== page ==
But now Giardino said he thinks he probably would not send a deputy to investigate complaints of home gatherings exceeding the limit.
“I probably would not send a deputy; again I think it’s unconstitutional, maybe I would have dispatch call and say ‘if you’re going to be gathering that many people you need to use precautions,’ ” he said.
Giardino said on Thanksgiving that Fulton County’s local dispatch system received no complaints about the 10-person limit, but he did receive a complaint from a hotline system set up by New York state for complaints about violations of Cuomo’s coronavirus mandates.
“I had one complaint on Thanksgiving morning that said ‘my neighbors on such and such a street, usually have 25 to 50 people every Thanksgiving. I see some cars there now, and there may be more than 10 people now’ — Well, how vague is that?” Giardino said. “So, I sent an email back to the state and I said ‘Can you give us the name of the complainant, the phone number, so we can gather more information’ and the state never got back to us.”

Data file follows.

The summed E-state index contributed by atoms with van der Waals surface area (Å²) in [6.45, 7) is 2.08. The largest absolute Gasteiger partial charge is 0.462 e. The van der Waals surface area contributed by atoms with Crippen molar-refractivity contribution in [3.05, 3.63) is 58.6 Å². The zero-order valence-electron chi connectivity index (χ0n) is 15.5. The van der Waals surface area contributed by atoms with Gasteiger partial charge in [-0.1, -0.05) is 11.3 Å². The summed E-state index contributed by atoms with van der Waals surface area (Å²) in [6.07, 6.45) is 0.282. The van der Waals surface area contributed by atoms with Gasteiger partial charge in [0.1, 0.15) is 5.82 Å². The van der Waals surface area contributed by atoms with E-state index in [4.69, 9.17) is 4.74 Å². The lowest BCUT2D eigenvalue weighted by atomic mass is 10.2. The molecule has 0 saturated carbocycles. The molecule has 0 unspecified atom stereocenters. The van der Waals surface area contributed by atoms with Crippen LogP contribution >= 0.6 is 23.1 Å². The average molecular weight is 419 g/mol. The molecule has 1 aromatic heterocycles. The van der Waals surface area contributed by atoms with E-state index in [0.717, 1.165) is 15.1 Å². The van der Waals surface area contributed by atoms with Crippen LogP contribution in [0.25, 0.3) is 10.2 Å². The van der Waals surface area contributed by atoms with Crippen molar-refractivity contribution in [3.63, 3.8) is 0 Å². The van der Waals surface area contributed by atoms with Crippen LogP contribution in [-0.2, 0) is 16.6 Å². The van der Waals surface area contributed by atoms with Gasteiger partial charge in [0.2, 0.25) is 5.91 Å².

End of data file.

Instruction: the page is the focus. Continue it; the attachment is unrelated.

New York state has set up several hotlines for making complaints about the coronavirus mandates. The New York State Department of Health has a hotline at 1-833-789-0470 and an online form for complaints is available at mylicense.custhelp.com/app/ask and at ny.gov/content/report-suspected-workplace-violations. Both online complaint forms state that individuals can choose to make the complaints anonymously.
Cuomo has said local law enforcement should enforce the 10-person-limit without violating privacy rights, but should move to break up larger than 10-people-gatherings when they encounter them. He also accused law enforcement officers who pick and choose which laws they believe are constitutional of being ‘dictators,’ and potentially in violation of their oaths of office.